CHICAGO—Despite the struggling US economy in recent years, US consumers didn’t forsake retail meat and poultry products, based on information presented during “The Economy and Its Impact on Meat and Poultry Purchase.” This was among the opening sessions presented at the American Meat Institute Meat, Poultry and Seafood Industry Convention and Exposition, which began this morning at Chicago’s McCormick Place.

Michael Uetz, principal of Midan Marketing, Chicago, and Merrill Shugoll, president of Shugoll Research, Bethesda, Md., discussed recent research conducted among 500 adults looking at the time frame of 2007-2010 on this topic.

“Consumers are [now] loosening their purse strings...more are using coupons [for meat and poultry] purchases,” Shugoll said. “They are looking for quality products at reasonable prices.”

As of March 2010, a greater number of survey respondents indicated they were not changing shopping habits by buying less meat and poultry or less expensive cuts; fewer consumers are shopping for cheaper-priced products.

The traditional supermarket continues to be the main venue for purchasing retail meat and poultry followed by mass merchandisers and club stores. Between 2007 and 2010, two-thirds of surveyed consumers indicated they increased or maintained their purchases of retail meat and poultry.

“Retail tends to benefit from a recession,” Uetz told attendees. “Retail sales of fresh meat and poultry continued to increase even in a down economy.” Regarding fresh meat and poultry volume, 10.8 billion lbs. were bought in 2007—12 billion lbs. were purchased in 2010.”

Other highlights from their presentation include:

  • Chicken’s total retail volume has increased steadily—from 3.2 billion lbs. in 2007 to 3.7 billion lbs. in 2010.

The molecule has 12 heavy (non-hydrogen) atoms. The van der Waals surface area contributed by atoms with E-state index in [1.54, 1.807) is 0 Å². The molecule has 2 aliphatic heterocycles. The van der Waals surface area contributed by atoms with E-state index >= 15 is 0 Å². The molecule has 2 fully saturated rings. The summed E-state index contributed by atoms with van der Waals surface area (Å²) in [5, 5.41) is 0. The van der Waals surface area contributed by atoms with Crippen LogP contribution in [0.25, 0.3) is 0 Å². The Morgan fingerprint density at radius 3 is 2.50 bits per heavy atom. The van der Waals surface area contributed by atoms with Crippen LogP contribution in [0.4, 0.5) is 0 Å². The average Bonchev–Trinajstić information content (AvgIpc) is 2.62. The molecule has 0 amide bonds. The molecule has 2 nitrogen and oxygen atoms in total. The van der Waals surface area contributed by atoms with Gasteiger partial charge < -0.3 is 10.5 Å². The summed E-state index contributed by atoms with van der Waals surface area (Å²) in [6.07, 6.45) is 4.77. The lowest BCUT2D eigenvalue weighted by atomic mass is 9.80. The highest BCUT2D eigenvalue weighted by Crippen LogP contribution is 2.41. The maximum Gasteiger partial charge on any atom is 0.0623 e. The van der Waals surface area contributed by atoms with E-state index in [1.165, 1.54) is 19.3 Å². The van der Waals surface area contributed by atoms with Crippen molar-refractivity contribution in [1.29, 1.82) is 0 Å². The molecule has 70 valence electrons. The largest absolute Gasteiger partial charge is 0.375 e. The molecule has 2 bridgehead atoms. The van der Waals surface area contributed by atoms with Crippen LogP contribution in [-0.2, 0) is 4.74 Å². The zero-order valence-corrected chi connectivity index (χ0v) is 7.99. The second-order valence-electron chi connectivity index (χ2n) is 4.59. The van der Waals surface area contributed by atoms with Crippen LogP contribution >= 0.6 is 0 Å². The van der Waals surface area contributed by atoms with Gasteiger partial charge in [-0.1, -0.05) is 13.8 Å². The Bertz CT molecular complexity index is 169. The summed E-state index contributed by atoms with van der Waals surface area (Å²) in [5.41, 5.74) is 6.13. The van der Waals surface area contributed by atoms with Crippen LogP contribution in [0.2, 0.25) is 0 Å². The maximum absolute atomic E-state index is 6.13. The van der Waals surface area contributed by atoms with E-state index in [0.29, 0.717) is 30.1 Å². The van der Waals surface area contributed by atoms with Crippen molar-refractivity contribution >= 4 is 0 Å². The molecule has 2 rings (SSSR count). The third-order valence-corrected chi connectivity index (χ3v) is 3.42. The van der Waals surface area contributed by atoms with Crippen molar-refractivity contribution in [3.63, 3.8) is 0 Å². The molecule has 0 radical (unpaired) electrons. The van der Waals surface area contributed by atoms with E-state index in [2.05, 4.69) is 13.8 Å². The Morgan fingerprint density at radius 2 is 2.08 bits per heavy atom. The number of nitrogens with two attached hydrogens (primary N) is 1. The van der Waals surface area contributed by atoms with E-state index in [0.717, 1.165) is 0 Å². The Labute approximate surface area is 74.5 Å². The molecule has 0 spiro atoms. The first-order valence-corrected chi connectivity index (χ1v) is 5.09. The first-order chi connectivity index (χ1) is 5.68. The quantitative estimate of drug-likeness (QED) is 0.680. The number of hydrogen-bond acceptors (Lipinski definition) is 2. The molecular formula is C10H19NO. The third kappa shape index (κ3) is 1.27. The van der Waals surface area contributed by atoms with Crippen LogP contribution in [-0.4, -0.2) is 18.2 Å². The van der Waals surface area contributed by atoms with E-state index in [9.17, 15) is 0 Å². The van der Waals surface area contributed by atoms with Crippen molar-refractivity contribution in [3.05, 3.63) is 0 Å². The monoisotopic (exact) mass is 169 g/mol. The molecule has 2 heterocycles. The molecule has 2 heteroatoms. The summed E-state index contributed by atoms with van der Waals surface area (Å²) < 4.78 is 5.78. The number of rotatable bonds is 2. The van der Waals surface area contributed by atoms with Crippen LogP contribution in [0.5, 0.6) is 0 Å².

• Beef’s retail volume also remained strong; in 2007 it totaled 4.2 billion lbs. and 4.6 billion lbs. in 2010.
  •  Pork’s retail volume was also strong—2.3 billion lbs. in 2007 vs. 2.5 billion lbs. in 2010.
  • Consumers shifted more to boneless breasts in Q4 2010—which could be due to perceiving more of a value plus satisfying what families like, they said.
  • Chicken parts experienced strong growth in 2010; wings, in particular, grew at foodservice and also at retail.
  • Regular ground beef dominates when consumers serve meals containing beef. Premium ground beef has experienced strong increases through 2010.
  • All steaks saw a decline in volume in 2010.
  • Fewer people reported they prepared boneless pork chops a lot less in 2010 vs. 2009, but boneless pork chop lb. retail volume remained strong in 2010.

In conclusion, they iterated total retail meat and poultry volume grew substantially during the recession. Consumers want good value at the meat case and many use coupons and buy value cuts. But Uetz warned 2011 is going to be a tougher year than last due to escalating input costs and tight supplies. In the face of these challenges, processors, packers and retailers need to find new ways to create consumer loyalty and increase demand for retail meat and poultry products.